Chapter 8

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## Chapter 8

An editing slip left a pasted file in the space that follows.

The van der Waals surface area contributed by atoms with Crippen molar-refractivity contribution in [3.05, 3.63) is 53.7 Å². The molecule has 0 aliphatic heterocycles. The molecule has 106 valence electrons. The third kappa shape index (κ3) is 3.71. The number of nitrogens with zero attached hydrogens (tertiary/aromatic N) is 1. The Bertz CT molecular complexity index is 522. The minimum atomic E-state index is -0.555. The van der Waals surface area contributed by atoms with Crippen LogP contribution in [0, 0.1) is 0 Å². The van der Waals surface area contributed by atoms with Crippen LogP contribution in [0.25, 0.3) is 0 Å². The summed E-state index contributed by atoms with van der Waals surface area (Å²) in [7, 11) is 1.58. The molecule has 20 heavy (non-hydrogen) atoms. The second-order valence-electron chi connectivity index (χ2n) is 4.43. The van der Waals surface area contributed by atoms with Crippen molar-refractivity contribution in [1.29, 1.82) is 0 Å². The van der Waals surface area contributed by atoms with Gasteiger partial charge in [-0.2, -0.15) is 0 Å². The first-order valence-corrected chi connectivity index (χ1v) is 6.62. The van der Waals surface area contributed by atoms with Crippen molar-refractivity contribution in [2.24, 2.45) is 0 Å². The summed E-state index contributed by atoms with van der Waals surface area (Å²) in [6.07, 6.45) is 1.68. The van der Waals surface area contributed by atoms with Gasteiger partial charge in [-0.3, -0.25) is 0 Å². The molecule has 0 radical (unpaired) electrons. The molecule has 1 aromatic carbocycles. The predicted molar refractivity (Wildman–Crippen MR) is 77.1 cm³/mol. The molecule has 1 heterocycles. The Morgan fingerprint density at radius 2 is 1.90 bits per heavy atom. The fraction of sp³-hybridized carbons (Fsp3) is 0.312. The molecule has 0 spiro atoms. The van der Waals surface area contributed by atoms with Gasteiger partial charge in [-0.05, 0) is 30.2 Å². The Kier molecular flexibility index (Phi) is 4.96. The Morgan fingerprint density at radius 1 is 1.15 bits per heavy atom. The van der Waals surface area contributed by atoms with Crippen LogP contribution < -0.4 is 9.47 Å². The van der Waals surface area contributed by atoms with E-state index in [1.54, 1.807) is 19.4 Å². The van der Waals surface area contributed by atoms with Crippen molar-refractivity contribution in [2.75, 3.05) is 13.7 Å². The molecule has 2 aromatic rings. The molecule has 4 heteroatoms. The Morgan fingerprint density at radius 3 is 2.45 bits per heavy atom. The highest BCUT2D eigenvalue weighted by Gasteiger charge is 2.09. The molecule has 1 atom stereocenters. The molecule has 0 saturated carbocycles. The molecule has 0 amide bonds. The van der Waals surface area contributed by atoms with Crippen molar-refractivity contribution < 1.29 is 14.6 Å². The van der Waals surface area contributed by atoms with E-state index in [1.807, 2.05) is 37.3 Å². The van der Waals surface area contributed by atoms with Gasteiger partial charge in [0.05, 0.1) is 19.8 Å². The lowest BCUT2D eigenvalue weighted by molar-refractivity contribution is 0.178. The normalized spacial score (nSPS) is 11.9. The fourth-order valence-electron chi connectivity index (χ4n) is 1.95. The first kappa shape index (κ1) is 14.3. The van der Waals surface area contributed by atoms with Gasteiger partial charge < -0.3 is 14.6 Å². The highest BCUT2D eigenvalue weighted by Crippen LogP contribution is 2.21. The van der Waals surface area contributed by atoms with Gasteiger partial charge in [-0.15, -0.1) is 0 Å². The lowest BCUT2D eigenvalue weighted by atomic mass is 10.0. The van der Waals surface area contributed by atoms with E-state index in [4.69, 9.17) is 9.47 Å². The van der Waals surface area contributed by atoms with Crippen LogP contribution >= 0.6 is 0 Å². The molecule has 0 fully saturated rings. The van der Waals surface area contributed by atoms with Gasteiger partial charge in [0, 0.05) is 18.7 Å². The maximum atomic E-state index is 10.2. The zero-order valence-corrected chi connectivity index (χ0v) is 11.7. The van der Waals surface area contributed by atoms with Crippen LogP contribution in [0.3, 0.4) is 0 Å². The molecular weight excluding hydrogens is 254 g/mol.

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**Chapter 8**Geocomputation Part B: Artificial Neural Networks (ANNs) & Genetic Algorithms (GAs) www.spatialanalysisonline.com**Geocomputation: ANNs**In this presentation on geocomputation: ANNs discussed include • Multi-level perceptrons (MLPs) • Radial basis function neural networks (RBFNNs) • Self organising feature maps (SOFMs) ANNs are particularly concerned with • Function approximation and interpolation • Image analysis and classification • Spatial interaction modelling www.spatialanalysisonline.com**Geocomputation: Evolutionary computing**In this presentation on geocomputation: EC elements discussed include • Genetic algorithms (GAs) • Genetic programming (GP) EC is particularly concerned with • Complex problem solving using GAs • Model design using GP methods www.spatialanalysisonline.com**Geocomputation**• Artificial Neural Networks (ANNs) • A computational model based on emulating biological neural networks • A form of non-linear modelling tool • Often a 3-layer network structure is used: input, hidden, output • The output layer of such structures are typically modified weighted sums of intermediate layers, which are modified weighted sums of the input layer www.spatialanalysisonline.com**Artificial Neural Networks**Hence at each output node (hidden or final) a two-step process takes place: www.spatialanalysisonline.com**Artificial Neural Networks**• Simple 3-layer feedforward ANN • Fully inter-connected; each connection is given a weight, w • Known as a Multi-level perceptron (MLP) • In this case: 3 input nodes, 5 hidden nodes, 2 output nodes and 2 bias nodes (bias, B, is similar to the constant term in regression models) • At hidden node 1 we have: where the wij are weights to be determined, b1=1, and the xi are the observed input values www.spatialanalysisonline.com**Artificial Neural Networks**is simply a linear weighted sum of the inputs. To generate a non-linear output it must be modified by some (well behaved) non-linear function, g(), e.g. the logistic function: i.e. Sample activation functions www.spatialanalysisonline.com**Artificial Neural Networks**We can now compute the output layer values as the weighted sum Suppose we have known input values x1=1, x2=-3, x3=5, and known outputs of 0 and 1. Can we select the weights to ensure the inputs generate the known outputs? Suggestion: <build your own worked example & program here> www.spatialanalysisonline.com**Artificial Neural Networks**• Learning • Supervised learning • Split training/test data sets (control data) • Known inputs and output (target) values for training data • (Network output-Target output) = Error signal, e • Systematically adjust weights to minimise sum of e2 • Adjustment typically based on backpropagation and gradient descent • Used in many classification/pattern recognition applications and in function approximation • Unsupervised learning • No training data • Must create clusters by analysing dataset for patterns/clusters www.spatialanalysisonline.com**Artificial Neural Networks**• Some basic issues: • local vs global minimisation • Initialisation and selection • Data normalisation and coding • Momentum • Model design and over-fitting • Overtraining • Interpolation vs Extrapolation/Forecasting www.spatialanalysisonline.com**Artificial Neural Networks**• MLP: Example 1 function approximation source data fitted solution curve RMSE vs epochs www.spatialanalysisonline.com**Artificial Neural Networks**• MLP Example 2: LCM www.spatialanalysisonline.com**Artificial Neural Networks**• MLP Example 2: LCM www.spatialanalysisonline.com**Artificial Neural Networks**• MLP Example 2: LCM www.spatialanalysisonline.com**Artificial Neural Networks**• MLP Example 2: LCM weights matrix www.spatialanalysisonline.com**Artificial Neural Networks**• MLP Example 3: Spatial interaction model • Generalised model: Tij=f(Oi,Dj,dij) • Sample data format (log transformed): www.spatialanalysisonline.com**Artificial Neural Networks**• MLP Example 3: Spatial interaction model www.spatialanalysisonline.com**Artificial Neural Networks**• Radial Basis Function Networks Basic functional form: Gaussian RBF: www.spatialanalysisonline.com**Artificial Neural Networks**• Self organising function maps • SOM as an output space • Neighbourhood relations • Grid size, form and topology www.spatialanalysisonline.com**Artificial Neural Networks**• Self organising function maps • Dimensional reductions • Mapped output – similar vectors (units) are close to each other • Typically an unsupervised procedure • Spatial mapping of SOM can follow using simple assignment to best matching unit (BMU) www.spatialanalysisonline.com**Artificial Neural Networks**• Self organising function maps • Choose a grid size, form and topology • Train the network • Identify the best matching units • Modify the BMU and its neighbours (spatially biased learning rule) • Map the trained network www.spatialanalysisonline.com**Artificial Neural Networks**• Self organising function maps – some issues • Initialisation • Pre-processing • Normalisation • Missing data • Masking and weighting • Learning and tuning • Distance metrics • Neighbourhood functions (kernels) • Learning rate functions www.spatialanalysisonline.com**Artificial Neural Networks**• Self organising function maps – Idrisi www.spatialanalysisonline.com**Artificial Neural Networks**• Self organising function maps – Idrisi www.spatialanalysisonline.com**Genetic Algorithms**• Solutions are represented as individuals • Individuals are modelled as chromosomes • Chromosomes are comprised of genes • Genes have values known as alleles • Chromosomes have a measurable fitness • New chromosomes (children) are created by reproduction and mutation processes • The fittest individuals survive • The creation process is then iterated www.spatialanalysisonline.com**Genetic Algorithms**• GAs: Example 1 - TSP allele=12 (ID of town in TSP problem set) chromosome genes • Each chromosome contains complete list of towns • create a set of m randomly permuted strings and compute lengths, d • evaluate the fitness of each string (e.g. 1/d) • select random pairs of tours (biased by fitness) • combine pairs by crossover operation • evaluate fitness of offspring • apply replacement rule (fittest retained) and iterate till stable www.spatialanalysisonline.com**Genetic Algorithms**• GA components • Encoding or representation – binary, list, tree etc • Fitness function selection – use of rank transforms • Population initialisation • Selection: roulette, tournament, uniform random • Reproduction • Crossover e.g. A = [a b c d e f g h] B = [1 2 3 4 5 6 7 8] and the crossover point is 3, the following children are generated: child 1 = [a b c 4 5 6 7 8] child 2= [1 2 3 d e f g h] • Mutation • Local search • Termination www.spatialanalysisonline.com**Genetic Algorithms**• GAs: application areas • TSP (as above) • Clustering • Map labelling • Optimum location with capacity constraints • Concept can be extended to alleles that are expressions or program elements rather than numerical values Genetic programming www.spatialanalysisonline.com